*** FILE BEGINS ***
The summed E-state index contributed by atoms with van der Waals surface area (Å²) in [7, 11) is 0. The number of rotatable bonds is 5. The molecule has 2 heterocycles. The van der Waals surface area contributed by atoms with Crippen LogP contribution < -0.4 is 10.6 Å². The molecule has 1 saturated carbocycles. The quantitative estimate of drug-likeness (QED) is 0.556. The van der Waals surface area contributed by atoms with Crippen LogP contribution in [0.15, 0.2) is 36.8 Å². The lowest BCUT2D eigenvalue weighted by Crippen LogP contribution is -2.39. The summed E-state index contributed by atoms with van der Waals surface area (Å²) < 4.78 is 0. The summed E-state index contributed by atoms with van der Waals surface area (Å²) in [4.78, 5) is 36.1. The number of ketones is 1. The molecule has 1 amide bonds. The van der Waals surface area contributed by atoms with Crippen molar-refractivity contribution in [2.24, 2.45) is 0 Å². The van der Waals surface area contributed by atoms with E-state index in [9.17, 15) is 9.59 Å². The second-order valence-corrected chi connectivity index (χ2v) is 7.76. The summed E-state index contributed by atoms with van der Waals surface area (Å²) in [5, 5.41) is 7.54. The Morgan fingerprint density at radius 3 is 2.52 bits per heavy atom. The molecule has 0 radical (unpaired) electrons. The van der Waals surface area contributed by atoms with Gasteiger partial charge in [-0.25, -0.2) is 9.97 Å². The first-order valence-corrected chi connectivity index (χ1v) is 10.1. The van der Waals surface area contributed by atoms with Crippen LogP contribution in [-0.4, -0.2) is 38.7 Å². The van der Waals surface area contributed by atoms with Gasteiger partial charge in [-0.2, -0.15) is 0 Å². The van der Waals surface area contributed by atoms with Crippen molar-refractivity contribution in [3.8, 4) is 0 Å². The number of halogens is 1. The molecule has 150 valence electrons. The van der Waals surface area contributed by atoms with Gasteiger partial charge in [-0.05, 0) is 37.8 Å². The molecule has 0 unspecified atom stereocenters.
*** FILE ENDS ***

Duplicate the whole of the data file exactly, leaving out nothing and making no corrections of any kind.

The summed E-state index contributed by atoms with van der Waals surface area (Å²) in [7, 11) is 0. The number of rotatable bonds is 5. The molecule has 2 heterocycles. The van der Waals surface area contributed by atoms with Crippen LogP contribution < -0.4 is 10.6 Å². The molecule has 1 saturated carbocycles. The quantitative estimate of drug-likeness (QED) is 0.556. The van der Waals surface area contributed by atoms with Crippen LogP contribution in [0.15, 0.2) is 36.8 Å². The lowest BCUT2D eigenvalue weighted by Crippen LogP contribution is -2.39. The summed E-state index contributed by atoms with van der Waals surface area (Å²) < 4.78 is 0. The summed E-state index contributed by atoms with van der Waals surface area (Å²) in [4.78, 5) is 36.1. The number of ketones is 1. The molecule has 1 amide bonds. The van der Waals surface area contributed by atoms with Crippen molar-refractivity contribution in [2.24, 2.45) is 0 Å². The van der Waals surface area contributed by atoms with E-state index in [9.17, 15) is 9.59 Å². The second-order valence-corrected chi connectivity index (χ2v) is 7.76. The summed E-state index contributed by atoms with van der Waals surface area (Å²) in [5, 5.41) is 7.54. The Morgan fingerprint density at radius 3 is 2.52 bits per heavy atom. The molecule has 0 radical (unpaired) electrons. The van der Waals surface area contributed by atoms with Gasteiger partial charge in [-0.25, -0.2) is 9.97 Å². The first-order valence-corrected chi connectivity index (χ1v) is 10.1. The van der Waals surface area contributed by atoms with Crippen LogP contribution in [-0.4, -0.2) is 38.7 Å². The van der Waals surface area contributed by atoms with Gasteiger partial charge in [-0.2, -0.15) is 0 Å². The van der Waals surface area contributed by atoms with Crippen molar-refractivity contribution in [3.8, 4) is 0 Å². The number of halogens is 1. The molecule has 150 valence electrons. The van der Waals surface area contributed by atoms with Gasteiger partial charge in [-0.05, 0) is 37.8 Å². The molecule has 0 unspecified atom stereocenters.